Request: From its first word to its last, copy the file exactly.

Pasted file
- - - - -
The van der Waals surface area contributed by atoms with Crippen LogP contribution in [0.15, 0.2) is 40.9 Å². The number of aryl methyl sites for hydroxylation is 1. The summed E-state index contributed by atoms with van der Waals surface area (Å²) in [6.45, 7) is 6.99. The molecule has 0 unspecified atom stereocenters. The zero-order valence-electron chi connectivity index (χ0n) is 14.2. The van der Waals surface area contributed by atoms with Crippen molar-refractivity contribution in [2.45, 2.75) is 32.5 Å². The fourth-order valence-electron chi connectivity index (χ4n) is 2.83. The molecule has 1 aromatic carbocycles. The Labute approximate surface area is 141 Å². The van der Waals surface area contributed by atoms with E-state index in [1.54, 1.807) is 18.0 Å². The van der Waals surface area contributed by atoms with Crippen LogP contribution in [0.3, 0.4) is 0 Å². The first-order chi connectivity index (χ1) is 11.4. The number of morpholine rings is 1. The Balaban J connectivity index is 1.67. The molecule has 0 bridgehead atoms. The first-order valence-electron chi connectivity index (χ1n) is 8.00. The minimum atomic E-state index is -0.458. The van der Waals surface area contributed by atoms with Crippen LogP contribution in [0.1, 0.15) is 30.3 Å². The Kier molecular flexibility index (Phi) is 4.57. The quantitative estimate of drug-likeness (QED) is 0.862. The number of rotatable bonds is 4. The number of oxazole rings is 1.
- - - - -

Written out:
The van der Waals surface area contributed by atoms with Crippen LogP contribution in [0.15, 0.2) is 40.9 Å². The number of aryl methyl sites for hydroxylation is 1. The summed E-state index contributed by atoms with van der Waals surface area (Å²) in [6.45, 7) is 6.99. The molecule has 0 unspecified atom stereocenters. The zero-order valence-electron chi connectivity index (χ0n) is 14.2. The van der Waals surface area contributed by atoms with Crippen molar-refractivity contribution in [2.45, 2.75) is 32.5 Å². The fourth-order valence-electron chi connectivity index (χ4n) is 2.83. The molecule has 1 aromatic carbocycles. The Labute approximate surface area is 141 Å². The van der Waals surface area contributed by atoms with E-state index in [1.54, 1.807) is 18.0 Å². The van der Waals surface area contributed by atoms with Crippen LogP contribution in [0.3, 0.4) is 0 Å². The first-order chi connectivity index (χ1) is 11.4. The number of morpholine rings is 1. The Balaban J connectivity index is 1.67. The molecule has 0 bridgehead atoms. The first-order valence-electron chi connectivity index (χ1n) is 8.00. The minimum atomic E-state index is -0.458. The van der Waals surface area contributed by atoms with Crippen LogP contribution in [0.1, 0.15) is 30.3 Å². The Kier molecular flexibility index (Phi) is 4.57. The quantitative estimate of drug-likeness (QED) is 0.862. The number of rotatable bonds is 4. The number of oxazole rings is 1.